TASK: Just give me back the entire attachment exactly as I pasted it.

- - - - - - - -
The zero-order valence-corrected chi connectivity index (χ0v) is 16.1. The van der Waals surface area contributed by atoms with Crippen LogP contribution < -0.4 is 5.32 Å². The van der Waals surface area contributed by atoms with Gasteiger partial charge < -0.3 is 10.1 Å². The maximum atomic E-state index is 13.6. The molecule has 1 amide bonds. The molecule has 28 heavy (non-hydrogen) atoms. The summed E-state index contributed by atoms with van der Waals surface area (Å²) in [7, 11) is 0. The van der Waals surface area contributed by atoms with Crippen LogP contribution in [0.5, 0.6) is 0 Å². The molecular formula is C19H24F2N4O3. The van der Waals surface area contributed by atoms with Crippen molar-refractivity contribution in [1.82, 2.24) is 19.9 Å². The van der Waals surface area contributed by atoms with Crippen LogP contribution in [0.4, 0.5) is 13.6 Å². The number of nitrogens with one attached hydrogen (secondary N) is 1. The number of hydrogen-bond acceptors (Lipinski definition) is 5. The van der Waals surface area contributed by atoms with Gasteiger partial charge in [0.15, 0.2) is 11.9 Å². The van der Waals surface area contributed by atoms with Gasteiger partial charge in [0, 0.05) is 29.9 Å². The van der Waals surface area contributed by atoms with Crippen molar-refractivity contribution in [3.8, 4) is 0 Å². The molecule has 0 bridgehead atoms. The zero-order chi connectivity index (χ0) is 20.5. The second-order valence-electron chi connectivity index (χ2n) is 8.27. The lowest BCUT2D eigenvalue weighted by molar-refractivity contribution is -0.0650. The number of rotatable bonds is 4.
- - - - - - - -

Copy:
The zero-order valence-corrected chi connectivity index (χ0v) is 16.1. The van der Waals surface area contributed by atoms with Crippen LogP contribution < -0.4 is 5.32 Å². The van der Waals surface area contributed by atoms with Gasteiger partial charge < -0.3 is 10.1 Å². The maximum atomic E-state index is 13.6. The molecule has 1 amide bonds. The molecule has 28 heavy (non-hydrogen) atoms. The summed E-state index contributed by atoms with van der Waals surface area (Å²) in [7, 11) is 0. The van der Waals surface area contributed by atoms with Crippen LogP contribution in [0.5, 0.6) is 0 Å². The molecular formula is C19H24F2N4O3. The van der Waals surface area contributed by atoms with Crippen molar-refractivity contribution in [1.82, 2.24) is 19.9 Å². The van der Waals surface area contributed by atoms with Crippen LogP contribution in [0.4, 0.5) is 13.6 Å². The number of nitrogens with one attached hydrogen (secondary N) is 1. The number of hydrogen-bond acceptors (Lipinski definition) is 5. The van der Waals surface area contributed by atoms with Gasteiger partial charge in [0.15, 0.2) is 11.9 Å². The van der Waals surface area contributed by atoms with Gasteiger partial charge in [0, 0.05) is 29.9 Å². The van der Waals surface area contributed by atoms with Crippen molar-refractivity contribution in [3.8, 4) is 0 Å². The molecule has 0 bridgehead atoms. The zero-order chi connectivity index (χ0) is 20.5. The second-order valence-electron chi connectivity index (χ2n) is 8.27. The lowest BCUT2D eigenvalue weighted by molar-refractivity contribution is -0.0650. The number of rotatable bonds is 4.